Because I love language and dialogue and we just spent some time discussing some of the great linguistic ambiguity in DM, I thought it would be fun to look at a smattering of the best ambiguous dialogues in comedy over the last few decades. I know I won’t mention all the best ones, and I’m counting on the readers of this blog to come up with some from DM and anywhere they have come across good examples. I have previously reviewed some of my favorite comedic dialogues from DM, e.g. the fish monger’s monologue in S5E8; Mrs. T’s remarks to ME at the Castle and his comments to her there too; Louisa’s great commentary during their walk in the woods on the wedding night and many of the conversations during that episode. Most of these are not ambiguous, just excellently written and very amusing. A lot of the dialogue is sarcastic, with an edge. But what about those conversations that are ambiguous?
In addition to the scene we recently looked at where Martin tells Joan “It’s not my fault,” there are many others. Here are a few from early DM:
Dr. Martin Ellingham:-Have you noticed an increased demand for diarrhea remedies lately?
Mrs. Tishell:-Yes – in fact you could say there’s been a *run* on them.
Joan: What’s going on Martin?
Martin: I needed to talk to Mark.
Joan: You needed to talk to him or needed to interrupt him?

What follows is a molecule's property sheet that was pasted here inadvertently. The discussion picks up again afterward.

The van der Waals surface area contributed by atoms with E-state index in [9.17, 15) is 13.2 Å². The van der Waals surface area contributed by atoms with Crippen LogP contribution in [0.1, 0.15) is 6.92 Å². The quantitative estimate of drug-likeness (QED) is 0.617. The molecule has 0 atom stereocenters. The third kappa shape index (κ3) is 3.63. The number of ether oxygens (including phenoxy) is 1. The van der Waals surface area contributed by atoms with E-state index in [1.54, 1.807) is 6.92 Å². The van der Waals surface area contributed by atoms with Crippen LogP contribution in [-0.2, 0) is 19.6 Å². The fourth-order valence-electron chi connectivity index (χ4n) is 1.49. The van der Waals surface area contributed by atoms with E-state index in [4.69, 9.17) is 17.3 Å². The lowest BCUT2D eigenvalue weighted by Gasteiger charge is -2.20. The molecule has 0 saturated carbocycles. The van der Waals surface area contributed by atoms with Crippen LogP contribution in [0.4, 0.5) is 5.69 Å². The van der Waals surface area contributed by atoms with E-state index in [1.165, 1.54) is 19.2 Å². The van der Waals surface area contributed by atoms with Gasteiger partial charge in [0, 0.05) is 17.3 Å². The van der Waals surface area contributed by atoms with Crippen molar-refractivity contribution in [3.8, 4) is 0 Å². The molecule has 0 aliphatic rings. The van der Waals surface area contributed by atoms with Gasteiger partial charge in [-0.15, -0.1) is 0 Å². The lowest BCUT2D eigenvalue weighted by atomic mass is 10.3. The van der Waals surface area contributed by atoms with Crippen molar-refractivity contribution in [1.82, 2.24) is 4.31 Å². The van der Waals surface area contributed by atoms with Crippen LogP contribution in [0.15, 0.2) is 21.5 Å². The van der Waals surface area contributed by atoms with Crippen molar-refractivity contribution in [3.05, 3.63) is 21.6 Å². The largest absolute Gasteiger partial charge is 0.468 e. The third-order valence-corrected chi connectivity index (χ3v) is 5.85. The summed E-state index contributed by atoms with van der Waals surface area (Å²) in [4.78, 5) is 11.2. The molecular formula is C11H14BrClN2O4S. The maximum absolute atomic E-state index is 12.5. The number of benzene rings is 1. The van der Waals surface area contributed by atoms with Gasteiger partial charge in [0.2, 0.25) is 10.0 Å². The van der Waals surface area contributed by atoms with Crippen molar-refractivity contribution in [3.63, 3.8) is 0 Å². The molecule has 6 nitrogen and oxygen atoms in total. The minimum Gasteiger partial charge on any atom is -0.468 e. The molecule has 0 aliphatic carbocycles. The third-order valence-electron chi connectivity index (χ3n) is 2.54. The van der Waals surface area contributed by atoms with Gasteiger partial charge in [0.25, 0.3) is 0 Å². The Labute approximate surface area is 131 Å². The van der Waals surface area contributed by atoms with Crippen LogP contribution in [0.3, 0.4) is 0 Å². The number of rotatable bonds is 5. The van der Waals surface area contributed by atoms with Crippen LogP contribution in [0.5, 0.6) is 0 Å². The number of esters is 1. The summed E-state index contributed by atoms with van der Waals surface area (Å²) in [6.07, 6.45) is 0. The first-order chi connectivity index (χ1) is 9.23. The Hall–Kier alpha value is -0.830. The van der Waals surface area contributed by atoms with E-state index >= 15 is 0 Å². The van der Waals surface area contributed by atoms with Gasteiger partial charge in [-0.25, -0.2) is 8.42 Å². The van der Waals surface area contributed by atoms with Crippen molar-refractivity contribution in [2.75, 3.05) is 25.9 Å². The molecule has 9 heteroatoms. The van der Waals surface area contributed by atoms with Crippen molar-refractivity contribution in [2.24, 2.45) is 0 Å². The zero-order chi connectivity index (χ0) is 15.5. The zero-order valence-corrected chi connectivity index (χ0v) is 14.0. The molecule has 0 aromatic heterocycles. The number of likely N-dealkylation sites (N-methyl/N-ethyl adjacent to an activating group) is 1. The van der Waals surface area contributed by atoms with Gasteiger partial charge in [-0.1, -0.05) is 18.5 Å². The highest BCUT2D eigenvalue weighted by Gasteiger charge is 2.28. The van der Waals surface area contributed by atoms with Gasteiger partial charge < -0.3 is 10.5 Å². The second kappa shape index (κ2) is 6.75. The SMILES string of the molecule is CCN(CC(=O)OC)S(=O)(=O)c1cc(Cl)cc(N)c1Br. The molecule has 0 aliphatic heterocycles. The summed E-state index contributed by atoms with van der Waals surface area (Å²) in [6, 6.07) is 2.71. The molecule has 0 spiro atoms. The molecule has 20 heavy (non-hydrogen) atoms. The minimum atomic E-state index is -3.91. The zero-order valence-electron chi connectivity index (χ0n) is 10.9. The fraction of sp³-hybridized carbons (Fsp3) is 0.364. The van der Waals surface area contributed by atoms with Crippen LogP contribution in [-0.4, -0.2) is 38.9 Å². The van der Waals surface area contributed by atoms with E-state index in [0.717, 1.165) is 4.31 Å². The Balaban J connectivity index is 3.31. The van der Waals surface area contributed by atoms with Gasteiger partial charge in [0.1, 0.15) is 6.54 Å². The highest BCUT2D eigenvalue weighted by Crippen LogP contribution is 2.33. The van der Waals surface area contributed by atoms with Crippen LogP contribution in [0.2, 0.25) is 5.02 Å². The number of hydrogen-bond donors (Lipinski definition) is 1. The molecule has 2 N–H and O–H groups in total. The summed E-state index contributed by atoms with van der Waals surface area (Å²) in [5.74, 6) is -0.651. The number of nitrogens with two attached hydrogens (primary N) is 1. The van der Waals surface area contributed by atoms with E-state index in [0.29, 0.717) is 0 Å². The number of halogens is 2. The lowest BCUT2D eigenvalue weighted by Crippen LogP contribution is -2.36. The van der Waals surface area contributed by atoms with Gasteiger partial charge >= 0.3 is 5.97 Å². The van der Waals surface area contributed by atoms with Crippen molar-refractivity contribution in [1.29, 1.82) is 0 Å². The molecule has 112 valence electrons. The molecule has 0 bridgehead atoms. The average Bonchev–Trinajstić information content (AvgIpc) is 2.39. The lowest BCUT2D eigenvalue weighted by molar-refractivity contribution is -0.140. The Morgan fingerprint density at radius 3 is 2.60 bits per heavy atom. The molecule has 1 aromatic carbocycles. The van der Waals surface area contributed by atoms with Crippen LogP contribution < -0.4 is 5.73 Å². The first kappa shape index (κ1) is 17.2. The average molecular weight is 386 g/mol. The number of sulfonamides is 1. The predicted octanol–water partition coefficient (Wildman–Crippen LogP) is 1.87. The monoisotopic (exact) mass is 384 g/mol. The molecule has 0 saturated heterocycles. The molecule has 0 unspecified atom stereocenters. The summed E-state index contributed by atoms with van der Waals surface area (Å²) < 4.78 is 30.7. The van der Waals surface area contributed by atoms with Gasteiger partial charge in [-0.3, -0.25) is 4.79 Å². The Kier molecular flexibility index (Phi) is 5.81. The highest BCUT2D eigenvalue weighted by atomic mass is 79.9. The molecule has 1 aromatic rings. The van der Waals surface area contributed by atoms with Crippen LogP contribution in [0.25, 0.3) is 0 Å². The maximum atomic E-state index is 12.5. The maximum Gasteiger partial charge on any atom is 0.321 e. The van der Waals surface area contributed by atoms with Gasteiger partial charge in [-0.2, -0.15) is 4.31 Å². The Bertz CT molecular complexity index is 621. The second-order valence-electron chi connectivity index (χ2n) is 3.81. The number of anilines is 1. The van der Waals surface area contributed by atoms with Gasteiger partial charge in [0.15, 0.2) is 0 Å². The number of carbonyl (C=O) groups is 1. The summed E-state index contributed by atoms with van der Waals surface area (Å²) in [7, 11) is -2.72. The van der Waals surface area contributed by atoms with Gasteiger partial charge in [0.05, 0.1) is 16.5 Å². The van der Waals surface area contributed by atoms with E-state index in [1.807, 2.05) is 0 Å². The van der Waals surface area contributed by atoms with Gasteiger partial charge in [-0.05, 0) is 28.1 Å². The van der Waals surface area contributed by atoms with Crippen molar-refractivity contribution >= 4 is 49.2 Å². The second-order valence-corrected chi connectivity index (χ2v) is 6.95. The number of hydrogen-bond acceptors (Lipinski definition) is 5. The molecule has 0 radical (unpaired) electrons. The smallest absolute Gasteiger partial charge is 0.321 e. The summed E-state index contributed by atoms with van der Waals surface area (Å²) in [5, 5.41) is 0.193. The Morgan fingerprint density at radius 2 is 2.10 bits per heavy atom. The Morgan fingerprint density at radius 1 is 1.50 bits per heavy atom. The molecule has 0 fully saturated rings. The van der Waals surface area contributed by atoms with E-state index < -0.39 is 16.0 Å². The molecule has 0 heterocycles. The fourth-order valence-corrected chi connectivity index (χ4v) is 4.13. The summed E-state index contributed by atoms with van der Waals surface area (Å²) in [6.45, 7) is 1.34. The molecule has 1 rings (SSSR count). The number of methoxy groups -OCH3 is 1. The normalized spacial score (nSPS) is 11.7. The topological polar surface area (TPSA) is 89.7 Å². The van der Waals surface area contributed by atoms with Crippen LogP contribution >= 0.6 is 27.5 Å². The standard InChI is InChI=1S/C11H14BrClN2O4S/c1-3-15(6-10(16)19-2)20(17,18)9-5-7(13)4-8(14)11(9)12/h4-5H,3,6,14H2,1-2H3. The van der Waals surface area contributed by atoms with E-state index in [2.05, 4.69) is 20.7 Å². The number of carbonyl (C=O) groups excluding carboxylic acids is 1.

Martin: I needed his help to section a man under 136 of the mental health act.
Joan: Then you saw him with Louisa, and you don’t need his help.
Martin: I’ll get a community psychiatric nurse in the morning.
Joan: Yes, Yes, she should make you feel much better.
Dr. Martin Ellingham: All right, Caroline, I’m going to give you an injection.
Danny Steel: [gets down on one knee, hands clasped together] I’m saying a prayer for you, Caroline.
Dr. Martin Ellingham: [eyeing Danny] Just a little prick.
Louisa Glasson:-Why do you have to upset everyone? When you are with patients, why can´t you make an effort? Just *smile*! Try some small talk! Have a laugh!
Dr. Martin Ellingham:-Sick people don´t want a laugh. They want a doctor who knows what he’s doing.
Louisa Glasson:-They want a bedside mannner.
Dr. Martin Ellingham:-A bedside manner can´t cure you.
Louisa Glasson:-It makes them feel better.
Dr. Martin Ellingham:-Can it diagnose an illness in a scanner? Write a prescription?
Louisa Glasson:-You know what I mean. Please, for once *just* agree with me. *You* know what I´m trying to say?